Non-severe dengue is self-limiting and characterised by sudden onset high fever usually lasting 5–7 days, with constitutional symptoms and occasional haemorrhagic manifestations.

Severe dengue is less common in Australia as it is associated with repeated infections by different serotypes.6,9 It is characterised by abnormal haemostasis and plasma leakage, typically commencing on day 4–5 of illness, after the fever defervesces (Figure 2). Warning signs include severe abdominal pain, persistent vomiting, lethargy or restlessness, hepatomegaly, reduced oral intake, oliguria, postural hypotension and mucosal bleeding. Laboratory findings include increased haematocrit and concurrent rapid decrease in platelet count.

Figure 2. Timing of serology tests and high-risk period in primary dengue

Reproduced with permission from Queensland Dengue Management Plan 2015–2020, Queensland Health.9

ELISA, enzyme-linked immunosorbent assay; Ig, immunoglobulin; NS1, non-structural protein 1; PCR, polymerase chain reaction

Answer 4

The serum viral RNA polymerase chain reaction (PCR) is sensitive and specific within days 1–5 of symptom onset, after which it becomes negative. Similarly, the NS1 viral antigen is detectable up to day nine. The preferred test may vary between pathology providers.

Dengue IgM is detectable from day six of illness, and IgG from day eight. Cross-reactivity with other viruses such as chikungunya can occur, and paired samples taken 10–14 days apart may be required to confirm IgG seroconversion.9

Dates of travel and symptom onset should be clearly noted on the serology request form to aid interpretation.3

Answer 5

Prompt notification to the local public health unit is mandated on probable or confirmed diagnosis.10 In tropical north Queensland in particular, urgent household and community prevention measures may be required, with patients advised to stay indoors and the household recommended to use insect repellent.3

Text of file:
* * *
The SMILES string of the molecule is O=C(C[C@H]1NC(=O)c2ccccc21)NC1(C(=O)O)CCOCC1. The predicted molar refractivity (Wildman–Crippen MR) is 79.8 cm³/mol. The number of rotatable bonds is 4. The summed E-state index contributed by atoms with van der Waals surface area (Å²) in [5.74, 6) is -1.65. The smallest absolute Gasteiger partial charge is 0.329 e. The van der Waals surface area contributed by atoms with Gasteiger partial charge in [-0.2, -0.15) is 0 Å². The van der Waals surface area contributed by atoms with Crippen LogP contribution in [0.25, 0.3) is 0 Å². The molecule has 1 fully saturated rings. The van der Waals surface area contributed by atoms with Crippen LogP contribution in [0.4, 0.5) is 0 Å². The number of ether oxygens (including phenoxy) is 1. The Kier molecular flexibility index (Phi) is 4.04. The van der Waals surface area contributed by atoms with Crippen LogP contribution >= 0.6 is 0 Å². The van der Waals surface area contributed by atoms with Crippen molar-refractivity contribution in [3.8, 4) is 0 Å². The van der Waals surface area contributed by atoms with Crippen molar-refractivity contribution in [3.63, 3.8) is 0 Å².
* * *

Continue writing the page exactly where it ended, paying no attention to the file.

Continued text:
Treatment for dengue is supportive. Patients without clinical warning signs and a near normal blood count can be treated as an outpatient with oral rehydration and paracetamol. Non-steroidal anti-inflammatory medicines are not recommended because of the risk of increased bleeding.8 Patients should be provided with oral and written instructions to attend hospital if the warning signs of severe dengue occur, or symptoms fail to improve during transition to the afebrile phase. Guidelines suggest daily clinical review and blood count until the critical period passes.8,11

It is recommended that patients with warning signs or risk factors such as pregnancy, chronic medical conditions and extremities of age be admitted to hospital for observation and consideration of intravenous fluid replacement.8,11

Key points

  • Dengue is a common cause of fever and rash in returned travellers from South-East Asia.
  • NS1 antigen or PCR assay is valuable early in the course of illness; if negative or baseline IgM is positive, convalescent serology may be useful to confirm IgG seroconversion.
  • Management is conservative, with an emphasis on patient education regarding warning signs, close monitoring and public health measures.
  • Patients with comorbidities, difficult social circumstances or warning signs for severe dengue should be referred to hospital.
Competing interests: None.
Provenance and peer review: Not commissioned, externally peer reviewed.
Funding: None.
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Infectious diseasesTraveller health